Works of ART
By Angela Savage and Geoffrey Goddard
worst-case scenario sees HIV cases in Asia outnumbering all
those on the rest of the planet. Pooling knowledge and resources
to contain the threat, Red Cross and Red Crescent National
Societies are fighting on a regional front. Young people throughout
Asia are being reached by a border-crossing strategy.
Her nickname is Joy and she promotes safe sex. In conservative
corners of Laos that isn’t always appreciated. Sex
isn’t something you talk about openly, particularly
if you are female. A decent girl can acquire a reputation.
Joy – real name Phuenchit Chantamaly – isn’t
discouraged. At 22, the volunteer Red Cross educator considers
breaking taboos is all part of the job. “Sometimes”,
she says, “people think I’m crazy to talk as
I do but they don’t realise how serious the problem
The problem is HIV infection and AIDS. The virus is spreading
more rapidly in Asia than in any other part of the world
and by mid-1996, the UNAIDS agency estimates, some 5 million
Asian adults had been infected since the onset of the pandemic.
This is 18 per cent of the global total in an area which
is home to 60 per cent of the world’s population.
It is now feared that the people infected in Asia may, in
the end, outnumber those in the rest of the world combined.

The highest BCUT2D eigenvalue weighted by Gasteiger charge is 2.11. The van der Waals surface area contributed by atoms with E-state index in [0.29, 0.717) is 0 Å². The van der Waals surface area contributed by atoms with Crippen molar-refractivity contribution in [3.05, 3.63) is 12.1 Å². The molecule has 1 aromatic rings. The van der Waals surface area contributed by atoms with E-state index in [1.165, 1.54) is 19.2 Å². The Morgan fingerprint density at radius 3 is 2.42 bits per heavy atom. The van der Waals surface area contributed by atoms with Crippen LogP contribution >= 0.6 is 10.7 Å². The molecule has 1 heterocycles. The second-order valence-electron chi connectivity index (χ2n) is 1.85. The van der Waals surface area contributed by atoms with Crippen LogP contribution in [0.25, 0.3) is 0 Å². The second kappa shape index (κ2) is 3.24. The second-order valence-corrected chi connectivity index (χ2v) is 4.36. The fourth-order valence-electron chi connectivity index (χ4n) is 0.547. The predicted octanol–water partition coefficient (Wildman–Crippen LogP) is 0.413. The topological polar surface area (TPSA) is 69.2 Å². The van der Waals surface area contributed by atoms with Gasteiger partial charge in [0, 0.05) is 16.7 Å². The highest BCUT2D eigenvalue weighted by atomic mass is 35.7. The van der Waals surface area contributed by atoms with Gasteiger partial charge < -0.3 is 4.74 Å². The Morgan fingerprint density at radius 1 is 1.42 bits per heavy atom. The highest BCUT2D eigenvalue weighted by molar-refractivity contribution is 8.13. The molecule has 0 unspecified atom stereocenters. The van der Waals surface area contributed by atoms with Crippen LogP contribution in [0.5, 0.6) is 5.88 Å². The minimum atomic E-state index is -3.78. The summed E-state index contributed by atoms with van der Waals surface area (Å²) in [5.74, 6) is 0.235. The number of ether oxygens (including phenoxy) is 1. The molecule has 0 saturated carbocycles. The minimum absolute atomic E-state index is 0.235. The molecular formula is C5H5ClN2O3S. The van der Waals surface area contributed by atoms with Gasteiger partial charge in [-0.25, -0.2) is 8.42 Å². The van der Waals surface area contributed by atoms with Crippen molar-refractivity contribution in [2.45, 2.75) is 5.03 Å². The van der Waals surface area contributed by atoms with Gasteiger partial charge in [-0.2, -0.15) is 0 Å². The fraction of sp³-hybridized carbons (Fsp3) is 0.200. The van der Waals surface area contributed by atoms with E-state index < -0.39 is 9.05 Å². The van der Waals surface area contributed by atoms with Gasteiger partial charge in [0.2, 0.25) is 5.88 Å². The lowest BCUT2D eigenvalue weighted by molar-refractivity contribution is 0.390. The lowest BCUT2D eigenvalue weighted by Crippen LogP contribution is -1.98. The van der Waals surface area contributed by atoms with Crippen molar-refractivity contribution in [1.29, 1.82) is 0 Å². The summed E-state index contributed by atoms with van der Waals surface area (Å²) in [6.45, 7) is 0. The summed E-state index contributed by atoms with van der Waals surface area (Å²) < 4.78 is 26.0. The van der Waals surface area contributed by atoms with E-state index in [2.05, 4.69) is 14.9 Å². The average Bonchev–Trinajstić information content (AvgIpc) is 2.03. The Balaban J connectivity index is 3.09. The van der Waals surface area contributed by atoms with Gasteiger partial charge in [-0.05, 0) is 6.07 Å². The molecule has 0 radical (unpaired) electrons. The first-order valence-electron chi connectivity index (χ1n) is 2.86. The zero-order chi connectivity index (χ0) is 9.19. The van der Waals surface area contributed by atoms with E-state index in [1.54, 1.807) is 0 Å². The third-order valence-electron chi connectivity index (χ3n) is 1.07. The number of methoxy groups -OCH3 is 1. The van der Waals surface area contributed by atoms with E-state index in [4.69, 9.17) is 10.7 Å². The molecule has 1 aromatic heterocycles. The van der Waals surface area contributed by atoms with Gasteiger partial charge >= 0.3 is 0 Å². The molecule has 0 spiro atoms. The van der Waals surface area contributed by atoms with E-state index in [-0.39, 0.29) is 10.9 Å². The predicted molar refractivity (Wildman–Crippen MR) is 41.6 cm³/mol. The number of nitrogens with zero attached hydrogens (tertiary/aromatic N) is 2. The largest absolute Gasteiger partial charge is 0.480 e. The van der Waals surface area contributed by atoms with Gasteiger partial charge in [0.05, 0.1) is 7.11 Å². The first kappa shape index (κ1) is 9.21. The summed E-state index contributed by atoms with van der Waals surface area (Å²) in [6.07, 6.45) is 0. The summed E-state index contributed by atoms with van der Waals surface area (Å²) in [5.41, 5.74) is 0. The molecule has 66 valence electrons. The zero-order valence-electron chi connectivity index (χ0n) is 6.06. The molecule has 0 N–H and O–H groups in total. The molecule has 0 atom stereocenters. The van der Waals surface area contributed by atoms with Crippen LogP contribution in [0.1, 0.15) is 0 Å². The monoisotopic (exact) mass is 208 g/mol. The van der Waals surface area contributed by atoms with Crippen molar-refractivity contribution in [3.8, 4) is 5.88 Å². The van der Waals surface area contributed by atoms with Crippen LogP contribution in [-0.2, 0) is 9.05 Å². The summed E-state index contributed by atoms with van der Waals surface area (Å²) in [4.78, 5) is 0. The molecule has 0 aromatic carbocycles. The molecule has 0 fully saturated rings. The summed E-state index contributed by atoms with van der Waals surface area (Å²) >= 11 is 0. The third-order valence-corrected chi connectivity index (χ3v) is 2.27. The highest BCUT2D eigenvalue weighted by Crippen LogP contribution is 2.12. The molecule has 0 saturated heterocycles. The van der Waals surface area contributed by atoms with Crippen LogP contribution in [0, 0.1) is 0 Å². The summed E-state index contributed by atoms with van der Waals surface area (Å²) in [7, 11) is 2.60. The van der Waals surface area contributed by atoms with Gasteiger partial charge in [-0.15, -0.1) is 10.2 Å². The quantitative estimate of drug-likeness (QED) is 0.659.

Joy’s challenge in Laos is getting the message over.
It isn’t just the taboos. While HIV/AIDS has caused
widespread suffering in neighbouring countries, so far in
Laos it hasn’t hit hard. While Thailand has an estimated
850,000 HIV cases and 40,000 people with AIDS, the problem
in Laos is still largely invisible. People are reluctant
to accept the size of the threat they are facing. So using
Joy, and a growing team of peer group educators, the Lao
Red Cross is raising awareness as fast as it can. Supported
by the Australian Red Cross and funded by the Australian
overseas aid agency AusAID, a nationwide programme is under
The response is the stronger for belonging to a regional
strategy. Since HIV knows no boundaries, and borders cannot
contain or exclude the virus, Asia’s National Societies
are pooling knowledge and resources. Set up by the Federation
in 1994, the Asian Red Cross and Red Crescent AIDS Task